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Relationship between density and elastisity

  1. Sep 2, 2008 #1
    what is the relationship between these two things for a given material?
  2. jcsd
  3. Sep 2, 2008 #2


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    Staff: Mentor

    Is this a homework assignment?

    What properties of an element determine density? Is this mass density or atomic density?

    What properties of an element determine the elastic (Young's) modulus?

    Try to plot the elastic modulus as a function of the density for the corresponding element.


    For a specific element, e.g. Fe - http://www.webelements.com/iron/physics.html

    http://en.wikipedia.org/wiki/Elastic_properties_of_the_elements_(data_page) - need to verify data.

  4. Sep 2, 2008 #3
    to answer your questions in order:

    1) no, it is a question to help explain another post of mine
    2) i am not really sure if there is a difference here as the object in question is neuron star, with a density approaching that of an atomic nucleus
    3) the material is roughly a constant, assume it is a mix of the lighter elements

    i can see the young modulus and density at the point that it becomes a solid, but i do not see a way to relate the two
  5. Sep 2, 2008 #4


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    Staff: Mentor

    Well, if the matter in question is a neutron star, then relating elasticity and density of atoms will not hold since the interactions of nucleons are fundamentally different than atoms. Is the question one of the 'acoustic' behavior?

    The speed of sound is related to the bulk modulus and density. The more massive the particle - or more dense - the more resistance there is to the propagation of waves, which are basically a transfer of momentum/pressure through the medium.



  6. Sep 3, 2008 #5
    no. it is related to how easily the minor axis would shrink if it was spinning.
  7. Sep 3, 2008 #6

    Andy Resnick

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    I am unaware of any phenomenological relationship between the two. For nearly any solid material you provide me, I can provide a fluid with the same (or nearly so) density, and yet is not elastic at all.

    For all but the most simple materials, there is currently no model to predict macroscopic material properties from microscopic properties.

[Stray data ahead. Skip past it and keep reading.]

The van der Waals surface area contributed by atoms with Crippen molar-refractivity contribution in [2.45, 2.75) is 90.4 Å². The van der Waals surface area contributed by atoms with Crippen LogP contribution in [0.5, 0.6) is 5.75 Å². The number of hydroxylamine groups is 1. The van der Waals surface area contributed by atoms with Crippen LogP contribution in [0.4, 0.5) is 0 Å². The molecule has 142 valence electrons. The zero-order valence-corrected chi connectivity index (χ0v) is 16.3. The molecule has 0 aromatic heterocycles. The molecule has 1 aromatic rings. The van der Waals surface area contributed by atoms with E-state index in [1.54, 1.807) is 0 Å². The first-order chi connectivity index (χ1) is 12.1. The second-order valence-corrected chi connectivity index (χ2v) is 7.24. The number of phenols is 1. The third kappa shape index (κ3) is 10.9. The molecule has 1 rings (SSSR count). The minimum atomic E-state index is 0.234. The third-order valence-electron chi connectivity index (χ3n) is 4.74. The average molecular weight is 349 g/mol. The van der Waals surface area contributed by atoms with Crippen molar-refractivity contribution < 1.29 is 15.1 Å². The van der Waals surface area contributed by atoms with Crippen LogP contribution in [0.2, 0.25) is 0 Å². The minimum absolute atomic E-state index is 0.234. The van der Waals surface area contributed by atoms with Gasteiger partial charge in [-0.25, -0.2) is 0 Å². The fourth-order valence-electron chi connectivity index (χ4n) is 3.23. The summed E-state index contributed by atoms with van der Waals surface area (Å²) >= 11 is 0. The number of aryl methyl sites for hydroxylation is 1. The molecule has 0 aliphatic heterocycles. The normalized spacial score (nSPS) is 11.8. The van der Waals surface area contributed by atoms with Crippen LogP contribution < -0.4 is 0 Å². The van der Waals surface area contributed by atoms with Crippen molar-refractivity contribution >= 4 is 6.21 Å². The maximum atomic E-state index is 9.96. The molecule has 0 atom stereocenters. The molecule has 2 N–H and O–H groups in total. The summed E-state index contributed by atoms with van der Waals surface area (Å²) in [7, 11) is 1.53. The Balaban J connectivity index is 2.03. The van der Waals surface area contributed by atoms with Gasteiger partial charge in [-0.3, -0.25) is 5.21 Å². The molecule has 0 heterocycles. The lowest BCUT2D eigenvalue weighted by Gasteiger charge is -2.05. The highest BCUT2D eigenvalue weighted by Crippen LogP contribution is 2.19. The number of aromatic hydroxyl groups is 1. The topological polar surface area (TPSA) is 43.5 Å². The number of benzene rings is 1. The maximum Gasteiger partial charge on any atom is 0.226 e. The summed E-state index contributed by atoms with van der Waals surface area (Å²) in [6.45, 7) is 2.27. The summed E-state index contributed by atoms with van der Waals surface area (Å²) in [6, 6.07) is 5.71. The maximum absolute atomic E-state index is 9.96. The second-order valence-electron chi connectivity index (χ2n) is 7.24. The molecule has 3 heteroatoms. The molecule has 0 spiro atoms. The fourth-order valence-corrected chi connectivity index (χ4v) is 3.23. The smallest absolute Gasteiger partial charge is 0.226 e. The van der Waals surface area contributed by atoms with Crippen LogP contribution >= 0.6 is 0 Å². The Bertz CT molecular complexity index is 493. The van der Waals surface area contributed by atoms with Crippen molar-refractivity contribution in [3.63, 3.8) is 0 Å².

8. Sep 3, 2008 #7
    i am not asking about anything special, just the norm.
    is this clearer:
    what amount of force is needed on the poles to extend the major axis by a given amount?
  9. Sep 4, 2008 #8


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    Homework Helper

    How would the density be varied? Via temperature or by having voids (in a vacuum so air wouldn't fill the voids)? Via varius shapes (is a spring more elastic than a solid cylinder)?
  10. Sep 4, 2008 #9
    is a neutron star a solid or a liquid?

    does it even matter?
  11. Sep 4, 2008 #10
    solid, i do not know
  12. Sep 6, 2008 #11
    Um I can't remember the exact expression at the moment, but this is a pretty basic kind of question from solid mechanics; I suggest the book "Mechanics of Materials" by Gere. However, as Astronuc was trying to tell you, this question is quite dependent on material composition. The book by Gere mainly talks about metallic substances, at typical temperatures and densities. Once you start talking about colloidal substances (gels), high-temperature, high-pressure applications (e.g., subsurface rock mechanics), and especially, something like a neutron star, I'm not sure how much classical mechanics really applies.
  13. Sep 6, 2008 #12
    thank you. are there any formulea that i can use though that have temperature and density as variables?
  14. Sep 6, 2008 #13
    Yes; such formulas exist. See book listed above.
  15. Sep 6, 2008 #14
    if you have a copy of the book can you please give me the formula?
    it seems kind of silly to pay $92 for a book that i just need a page out of.
  16. Sep 7, 2008 #15
  17. Sep 7, 2008 #16
    none of the ones in nassau county have it
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